Who was Elizabeth Barton? Information on English Catholic Nun Elizabeth Barton biography, life story, information on Elizabeth Barton.
Elizabeth Barton; (c. 1506-1534), Englishwoman, who figured in a political and religious controversy during the reign of Henry VIII. She was born at Aldington, Kent, and became a servant in Canterbury. Prone to hysterical, perhaps epileptic, seizures during which she uttered religious revelations and prophecies, she became famous when some of these came true. The “Maid of Kent,” as she came to be called, attracted the attention of William Warham, archbishop of Canterbury, and he ordered an investigation of the case. Meanwhile, Henry VIII delegated Thomas More to make inquiries. More found her utterances nothing but “what a right simple woman might speak of her own wit.”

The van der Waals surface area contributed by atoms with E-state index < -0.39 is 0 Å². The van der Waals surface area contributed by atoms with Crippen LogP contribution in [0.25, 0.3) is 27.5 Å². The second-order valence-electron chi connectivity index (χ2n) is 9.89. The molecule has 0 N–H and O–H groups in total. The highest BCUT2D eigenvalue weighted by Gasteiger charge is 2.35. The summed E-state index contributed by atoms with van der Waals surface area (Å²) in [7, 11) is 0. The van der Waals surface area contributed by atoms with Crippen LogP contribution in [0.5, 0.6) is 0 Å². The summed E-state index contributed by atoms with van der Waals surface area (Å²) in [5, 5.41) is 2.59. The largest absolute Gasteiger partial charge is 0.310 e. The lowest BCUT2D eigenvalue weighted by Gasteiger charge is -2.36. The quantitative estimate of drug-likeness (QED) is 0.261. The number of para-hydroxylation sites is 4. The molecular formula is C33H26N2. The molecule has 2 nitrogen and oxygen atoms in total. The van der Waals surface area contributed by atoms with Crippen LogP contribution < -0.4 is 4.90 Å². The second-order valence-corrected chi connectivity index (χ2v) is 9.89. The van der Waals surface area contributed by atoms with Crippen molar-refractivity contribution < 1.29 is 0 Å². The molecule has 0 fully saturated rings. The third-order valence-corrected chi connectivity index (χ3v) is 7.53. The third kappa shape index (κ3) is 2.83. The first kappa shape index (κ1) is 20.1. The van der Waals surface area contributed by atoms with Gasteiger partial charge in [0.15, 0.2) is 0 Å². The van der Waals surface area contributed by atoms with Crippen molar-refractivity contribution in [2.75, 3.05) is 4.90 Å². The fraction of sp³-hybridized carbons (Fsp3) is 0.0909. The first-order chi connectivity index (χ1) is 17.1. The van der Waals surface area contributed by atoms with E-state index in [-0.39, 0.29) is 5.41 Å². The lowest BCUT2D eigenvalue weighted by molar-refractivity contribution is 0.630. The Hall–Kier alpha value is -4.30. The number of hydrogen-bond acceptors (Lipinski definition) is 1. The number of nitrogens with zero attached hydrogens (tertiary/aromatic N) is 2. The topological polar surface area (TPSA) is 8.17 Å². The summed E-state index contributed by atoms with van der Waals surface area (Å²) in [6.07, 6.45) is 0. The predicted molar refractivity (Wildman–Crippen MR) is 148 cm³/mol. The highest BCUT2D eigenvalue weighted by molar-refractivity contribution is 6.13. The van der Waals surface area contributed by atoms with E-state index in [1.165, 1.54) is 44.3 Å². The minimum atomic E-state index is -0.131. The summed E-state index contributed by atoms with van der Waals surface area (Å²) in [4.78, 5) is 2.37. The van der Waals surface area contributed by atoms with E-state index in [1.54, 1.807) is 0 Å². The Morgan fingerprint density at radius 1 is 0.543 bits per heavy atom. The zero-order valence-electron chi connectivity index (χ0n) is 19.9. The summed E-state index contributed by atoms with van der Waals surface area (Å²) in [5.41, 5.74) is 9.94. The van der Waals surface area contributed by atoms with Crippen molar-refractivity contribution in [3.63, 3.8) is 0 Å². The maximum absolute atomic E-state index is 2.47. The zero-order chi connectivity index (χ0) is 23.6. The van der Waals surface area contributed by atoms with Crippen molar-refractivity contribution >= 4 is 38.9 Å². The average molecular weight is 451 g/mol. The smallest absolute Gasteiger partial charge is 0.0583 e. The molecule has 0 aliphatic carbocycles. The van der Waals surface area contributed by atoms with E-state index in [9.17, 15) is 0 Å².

Edward Bocking, Canterbury’s investigator, apparently exploited her for his own political ends. She became a nun at his suggestion, and it is believed that he prompted her political prophecies. She admonished Henry VIII that if he married Anne Boleyn, he would die within six months; following his marriage she warned him that he would be disavowed by his subjects. Henry considered this warning treason, and he had Elizabeth arrested and examined before the Star Chamber. The chamber produced a confession that she had feigned the trances. She was condemned, without benefit of trial, and was hanged at Tyburn, on April 21, 1534. Bocking and four others also were executed.
The validity of documents attesting to her confession has been questioned. Without any trial records to examine, it is impossible to judge whether she was a conspirator, a saint, or a woman with a mental illness. Some authorities believe she was a simple, deluded, and much exploited victim of political intrigue.